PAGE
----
Vim vs. Emacs (Part 3)

January 13, 2012

See parts 1 and 2.

Some more comments after using emacs for a while:

  • I finally found the perfect tab completion solution. It took way too much searching for how awesome it is. It’s called auto-complete-mode. The best way to get an idea of what this is is to watch this screencast. Basically, it shows you a completion list automatically. It uses the TAB key to do completion (to me, this is a no brainer, but for some reason, no other completion extension that I found did this, requiring you to do all kinds of nonsense in your .emacs file). It’s got cool features like simple fuzzy matching and intelligent matching (so the first completion is what you tend to use, instead of just the first one that matches). To quote the author, “a goal of auto-complete-mode is to provide a system that does what users want without any command.” I couldn’t agree with that goal more. If you install it, I recommend adding (define-key ac-mode-map (kbd "M-TAB") 'auto-complete) to your .emacs, so that you can use M-TAB to force the completion menu to come up. This generally happens automatically, but I think this is the only way to get fuzzy matching, for example. Actually, you can also just use (ac-set-trigger-key "TAB"), which intelligently sets TAB to complete or indent, based on which one you more likely want. This seems to work pretty well to me.
  • Speaking of indenting, emacs has a pretty nice indentation feature for Python. You just press TAB repeatedly, and it cycles through all the syntactically legal indentations. I find this to be more useful than the usual TAB indents behavior of most editors. Note that by default, it won’t automatically indent, even with trivial indentations (i.e., keeping the previous indentation). This is easy to fix, though. Just add (define-key global-map (kbd "RET") 'newline-and-indent) to your .emacs file. This will make RET do the same thing as C-j, i.e., basically the equivalent of RET TAB.
  • emacs comes with an extension that lets you work with version control systems, called VC. I don’t use it. I don’t like stuff messing with my git stuff behind my back (sounds like a good way to lose data to me), and I’m good enough with git commands straight that I don’t need the help.

    But unlike all the other hundreds of emacs features that I don’t use, this one was seriously slowing down my workflow. It adds three or four seconds to the startup time of emacs when loading from within a git repository. So I did some Googling and added this to my .emacs file:

    ;; Disable all the version control stuff         
    ;; Makes emacs load much faster inside git repos 
    (setq vc-handled-backends nil)

    (unrelated: Why doesn’t WordPress support lisp as a language for syntax highlighting?)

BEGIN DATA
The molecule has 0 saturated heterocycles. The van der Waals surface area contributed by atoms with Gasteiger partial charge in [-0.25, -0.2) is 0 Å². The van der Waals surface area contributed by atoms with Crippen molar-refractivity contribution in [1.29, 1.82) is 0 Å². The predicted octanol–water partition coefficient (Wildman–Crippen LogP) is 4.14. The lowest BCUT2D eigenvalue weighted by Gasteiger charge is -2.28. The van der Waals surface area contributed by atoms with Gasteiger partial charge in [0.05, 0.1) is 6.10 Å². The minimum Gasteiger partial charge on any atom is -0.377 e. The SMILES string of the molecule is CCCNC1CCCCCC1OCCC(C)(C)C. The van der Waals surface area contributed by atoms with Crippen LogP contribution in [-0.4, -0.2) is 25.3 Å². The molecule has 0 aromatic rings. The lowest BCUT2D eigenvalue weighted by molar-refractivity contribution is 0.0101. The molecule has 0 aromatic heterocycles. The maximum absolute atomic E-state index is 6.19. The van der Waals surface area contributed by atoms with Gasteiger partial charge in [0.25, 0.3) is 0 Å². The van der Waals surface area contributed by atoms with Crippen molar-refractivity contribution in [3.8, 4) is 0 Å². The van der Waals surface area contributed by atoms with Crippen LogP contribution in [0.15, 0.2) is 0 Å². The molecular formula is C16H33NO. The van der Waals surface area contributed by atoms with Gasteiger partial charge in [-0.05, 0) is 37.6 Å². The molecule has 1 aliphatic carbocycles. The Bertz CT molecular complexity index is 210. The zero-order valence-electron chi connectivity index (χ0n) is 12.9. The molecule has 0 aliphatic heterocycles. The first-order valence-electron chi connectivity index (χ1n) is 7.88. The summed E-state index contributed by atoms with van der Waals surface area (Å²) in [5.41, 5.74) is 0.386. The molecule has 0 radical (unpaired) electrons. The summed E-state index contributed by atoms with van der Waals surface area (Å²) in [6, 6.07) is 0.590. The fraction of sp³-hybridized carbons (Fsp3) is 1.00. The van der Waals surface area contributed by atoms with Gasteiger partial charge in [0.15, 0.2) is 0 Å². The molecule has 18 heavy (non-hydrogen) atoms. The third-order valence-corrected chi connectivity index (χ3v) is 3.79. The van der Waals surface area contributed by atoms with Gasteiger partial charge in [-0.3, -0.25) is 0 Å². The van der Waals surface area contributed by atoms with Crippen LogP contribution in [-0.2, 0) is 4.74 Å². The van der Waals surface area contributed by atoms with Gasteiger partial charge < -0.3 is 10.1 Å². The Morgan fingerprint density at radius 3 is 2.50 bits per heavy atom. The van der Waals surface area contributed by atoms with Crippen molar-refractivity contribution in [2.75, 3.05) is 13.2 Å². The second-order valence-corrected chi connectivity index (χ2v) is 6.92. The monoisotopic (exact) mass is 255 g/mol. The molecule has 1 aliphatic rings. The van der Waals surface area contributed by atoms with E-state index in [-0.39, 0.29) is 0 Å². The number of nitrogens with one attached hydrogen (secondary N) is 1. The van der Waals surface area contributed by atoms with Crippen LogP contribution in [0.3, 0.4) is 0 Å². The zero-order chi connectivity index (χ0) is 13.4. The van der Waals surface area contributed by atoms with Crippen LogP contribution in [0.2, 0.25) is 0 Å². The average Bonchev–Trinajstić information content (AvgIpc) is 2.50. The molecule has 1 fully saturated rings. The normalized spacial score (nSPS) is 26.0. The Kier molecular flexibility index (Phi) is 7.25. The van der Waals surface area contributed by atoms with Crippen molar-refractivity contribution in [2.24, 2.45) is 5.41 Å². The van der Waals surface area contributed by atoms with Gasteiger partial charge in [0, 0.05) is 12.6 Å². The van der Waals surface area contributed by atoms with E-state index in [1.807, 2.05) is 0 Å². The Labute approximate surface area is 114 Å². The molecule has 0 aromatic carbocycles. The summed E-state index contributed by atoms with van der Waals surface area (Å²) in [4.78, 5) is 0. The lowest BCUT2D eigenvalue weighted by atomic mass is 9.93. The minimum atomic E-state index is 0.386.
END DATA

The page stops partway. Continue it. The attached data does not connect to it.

This disables the version control stuff, making emacs load fast again (virtually as fast as vim, actually).

  • Speaking of making emacs go faster, make sure you compile all your extensions into byte code. For whatever reason, emacs doesn’t do this automatically, even though compiled files run much faster, and it doesn’t take very long. The easiest way is to use M-x byte-compile-file from within emacs. Just make sure that if you modify the .el file that you recompile the byte code, or it will continue to use the old version.
  • I finally figured out how to enable mouse support. For whatever reason, Googling got me nowhere with this, so I ended up asking on the help-gnu-emacs list, which was very helpful. The solution is to put
    ;; ===== Enable mouse support ====
    (require 'xt-mouse)                   

    in your .emacs file. And then it just works. It needs some tweaking (e.g., it doesn’t play so well with momentum scrolling), but at least it works. I thought I was going to hang myself without mouse support. Because frankly, as good as the movement commands are, moving with the mouse is so much easier sometimes (the same is true for vim too, btw).

  • I compiled the git version of emacs (it’s not very hard btw). I did this to see if the mouse suport “bug” was fixed there, but I’ve gone ahead and kept using it, as it’s nicer. But I didn’t figure out how to configure it to not load in an X window. So for now, I’ve aliased emacs to emacs -nw. I’m sure I just need to add some flag to configure, but I haven’t gotten around to looking it up yet.
  • I found out how to allow editing in the Isearch mode (again, thanks to the help-gnu-emacs list). You need to install the isearch+ extension, add the following to your .emacs,
    ;; ===== isearch+ =====         
    (require 'isearch+)

    and most importantly, you need to edit the file and uncomment all the commmands you want to allow. If you follow my link above, it goes to my personal dotfiles repo, where I’ve already done that.

  • On a related note, this is the first of several emacs extensions I’ve installed that I’ve edited the extension file itself for. The rest, I just had to add some code to .emacs. In most cases, there was already a variable or suggested code snippet to add to .emacs to get what I wanted.

    On the other hand, with vim, I had to edit virtually every extension I installed to make it do what I want. I’m not sure what this means, though. It could be a statement about one of many things: how the emacs community provides nicer defaults, how the vim language is easier to use, and hence more inviting for me to edit the files, or how I haven’t gotten around to messing with certain things yet.

  • If you do a lot of work with LaTeX, check out AUCTeX. I haven’t used it enough yet to say much about it, but from what I’ve played around with, it’s pretty awesome. And if you use a windowed version of emacs, it’s got a really awesome preview mode.
  • If you’re bored, check out the predictive extension. It’s actually not as helpful as you’d think (unlike the very similar auto-complete-mode module mentioned above). But it’s kind of cool to turn on and play around with when you’re typing something. Maybe you’ll learn new words or something.